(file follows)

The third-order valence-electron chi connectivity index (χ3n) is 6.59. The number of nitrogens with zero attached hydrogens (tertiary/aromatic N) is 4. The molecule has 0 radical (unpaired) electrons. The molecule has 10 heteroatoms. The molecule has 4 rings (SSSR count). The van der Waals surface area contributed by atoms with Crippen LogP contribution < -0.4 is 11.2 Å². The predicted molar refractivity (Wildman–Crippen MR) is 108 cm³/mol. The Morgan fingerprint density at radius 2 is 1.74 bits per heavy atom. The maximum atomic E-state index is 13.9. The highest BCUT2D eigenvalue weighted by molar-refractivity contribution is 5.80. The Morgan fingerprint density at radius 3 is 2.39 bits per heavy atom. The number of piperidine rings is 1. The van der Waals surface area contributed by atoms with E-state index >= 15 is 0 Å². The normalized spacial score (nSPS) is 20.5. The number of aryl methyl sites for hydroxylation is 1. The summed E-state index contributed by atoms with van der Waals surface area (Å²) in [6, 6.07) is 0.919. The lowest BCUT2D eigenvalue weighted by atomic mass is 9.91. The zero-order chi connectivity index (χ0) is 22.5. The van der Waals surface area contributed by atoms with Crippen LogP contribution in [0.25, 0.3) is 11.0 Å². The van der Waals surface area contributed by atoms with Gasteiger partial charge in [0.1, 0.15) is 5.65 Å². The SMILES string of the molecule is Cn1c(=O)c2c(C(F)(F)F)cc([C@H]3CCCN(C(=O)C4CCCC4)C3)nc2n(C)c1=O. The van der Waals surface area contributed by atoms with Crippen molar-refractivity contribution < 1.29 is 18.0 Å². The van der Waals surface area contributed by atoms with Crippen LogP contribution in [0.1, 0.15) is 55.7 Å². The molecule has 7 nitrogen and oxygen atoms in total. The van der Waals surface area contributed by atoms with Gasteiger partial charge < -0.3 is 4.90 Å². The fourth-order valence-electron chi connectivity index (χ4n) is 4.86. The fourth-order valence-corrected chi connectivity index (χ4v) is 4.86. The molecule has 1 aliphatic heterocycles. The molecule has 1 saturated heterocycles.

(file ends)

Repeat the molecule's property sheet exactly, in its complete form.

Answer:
The third-order valence-electron chi connectivity index (χ3n) is 6.59. The number of nitrogens with zero attached hydrogens (tertiary/aromatic N) is 4. The molecule has 0 radical (unpaired) electrons. The molecule has 10 heteroatoms. The molecule has 4 rings (SSSR count). The van der Waals surface area contributed by atoms with Crippen LogP contribution < -0.4 is 11.2 Å². The predicted molar refractivity (Wildman–Crippen MR) is 108 cm³/mol. The Morgan fingerprint density at radius 2 is 1.74 bits per heavy atom. The maximum atomic E-state index is 13.9. The highest BCUT2D eigenvalue weighted by molar-refractivity contribution is 5.80. The Morgan fingerprint density at radius 3 is 2.39 bits per heavy atom. The number of piperidine rings is 1. The van der Waals surface area contributed by atoms with E-state index >= 15 is 0 Å². The normalized spacial score (nSPS) is 20.5. The number of aryl methyl sites for hydroxylation is 1. The summed E-state index contributed by atoms with van der Waals surface area (Å²) in [6, 6.07) is 0.919. The lowest BCUT2D eigenvalue weighted by atomic mass is 9.91. The zero-order chi connectivity index (χ0) is 22.5. The van der Waals surface area contributed by atoms with Crippen LogP contribution in [0.25, 0.3) is 11.0 Å². The van der Waals surface area contributed by atoms with Gasteiger partial charge in [0.1, 0.15) is 5.65 Å². The SMILES string of the molecule is Cn1c(=O)c2c(C(F)(F)F)cc([C@H]3CCCN(C(=O)C4CCCC4)C3)nc2n(C)c1=O. The van der Waals surface area contributed by atoms with Crippen molar-refractivity contribution < 1.29 is 18.0 Å². The van der Waals surface area contributed by atoms with Crippen LogP contribution in [0.1, 0.15) is 55.7 Å². The molecule has 7 nitrogen and oxygen atoms in total. The van der Waals surface area contributed by atoms with Gasteiger partial charge < -0.3 is 4.90 Å². The fourth-order valence-electron chi connectivity index (χ4n) is 4.86. The fourth-order valence-corrected chi connectivity index (χ4v) is 4.86. The molecule has 1 aliphatic heterocycles. The molecule has 1 saturated heterocycles.